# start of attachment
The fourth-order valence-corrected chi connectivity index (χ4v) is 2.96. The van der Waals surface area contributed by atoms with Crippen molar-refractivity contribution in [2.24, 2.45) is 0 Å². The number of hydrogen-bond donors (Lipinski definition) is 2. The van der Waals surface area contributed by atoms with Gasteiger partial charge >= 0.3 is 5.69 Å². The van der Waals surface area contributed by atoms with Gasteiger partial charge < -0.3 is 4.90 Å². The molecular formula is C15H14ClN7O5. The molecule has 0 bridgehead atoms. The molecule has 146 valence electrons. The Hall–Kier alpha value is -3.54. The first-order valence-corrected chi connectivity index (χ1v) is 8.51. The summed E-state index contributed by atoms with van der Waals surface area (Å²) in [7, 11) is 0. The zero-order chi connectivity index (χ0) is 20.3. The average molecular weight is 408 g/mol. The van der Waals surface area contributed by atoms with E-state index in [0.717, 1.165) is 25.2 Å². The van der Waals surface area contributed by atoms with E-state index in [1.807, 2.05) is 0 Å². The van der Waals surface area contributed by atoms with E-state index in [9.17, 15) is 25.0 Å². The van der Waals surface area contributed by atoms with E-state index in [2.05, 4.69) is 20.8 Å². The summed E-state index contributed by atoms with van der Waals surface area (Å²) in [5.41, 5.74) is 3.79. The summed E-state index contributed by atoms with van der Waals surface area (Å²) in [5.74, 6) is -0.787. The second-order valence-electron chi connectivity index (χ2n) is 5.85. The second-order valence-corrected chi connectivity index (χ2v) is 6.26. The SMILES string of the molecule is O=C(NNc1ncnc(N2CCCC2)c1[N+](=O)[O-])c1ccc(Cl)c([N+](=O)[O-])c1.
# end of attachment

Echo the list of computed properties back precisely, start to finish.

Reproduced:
The fourth-order valence-corrected chi connectivity index (χ4v) is 2.96. The van der Waals surface area contributed by atoms with Crippen molar-refractivity contribution in [2.24, 2.45) is 0 Å². The number of hydrogen-bond donors (Lipinski definition) is 2. The van der Waals surface area contributed by atoms with Gasteiger partial charge >= 0.3 is 5.69 Å². The van der Waals surface area contributed by atoms with Gasteiger partial charge < -0.3 is 4.90 Å². The molecular formula is C15H14ClN7O5. The molecule has 0 bridgehead atoms. The molecule has 146 valence electrons. The Hall–Kier alpha value is -3.54. The first-order valence-corrected chi connectivity index (χ1v) is 8.51. The summed E-state index contributed by atoms with van der Waals surface area (Å²) in [7, 11) is 0. The zero-order chi connectivity index (χ0) is 20.3. The average molecular weight is 408 g/mol. The van der Waals surface area contributed by atoms with E-state index in [0.717, 1.165) is 25.2 Å². The van der Waals surface area contributed by atoms with E-state index in [1.807, 2.05) is 0 Å². The van der Waals surface area contributed by atoms with E-state index in [9.17, 15) is 25.0 Å². The van der Waals surface area contributed by atoms with E-state index in [2.05, 4.69) is 20.8 Å². The summed E-state index contributed by atoms with van der Waals surface area (Å²) in [5.41, 5.74) is 3.79. The summed E-state index contributed by atoms with van der Waals surface area (Å²) in [5.74, 6) is -0.787. The second-order valence-electron chi connectivity index (χ2n) is 5.85. The second-order valence-corrected chi connectivity index (χ2v) is 6.26. The SMILES string of the molecule is O=C(NNc1ncnc(N2CCCC2)c1[N+](=O)[O-])c1ccc(Cl)c([N+](=O)[O-])c1.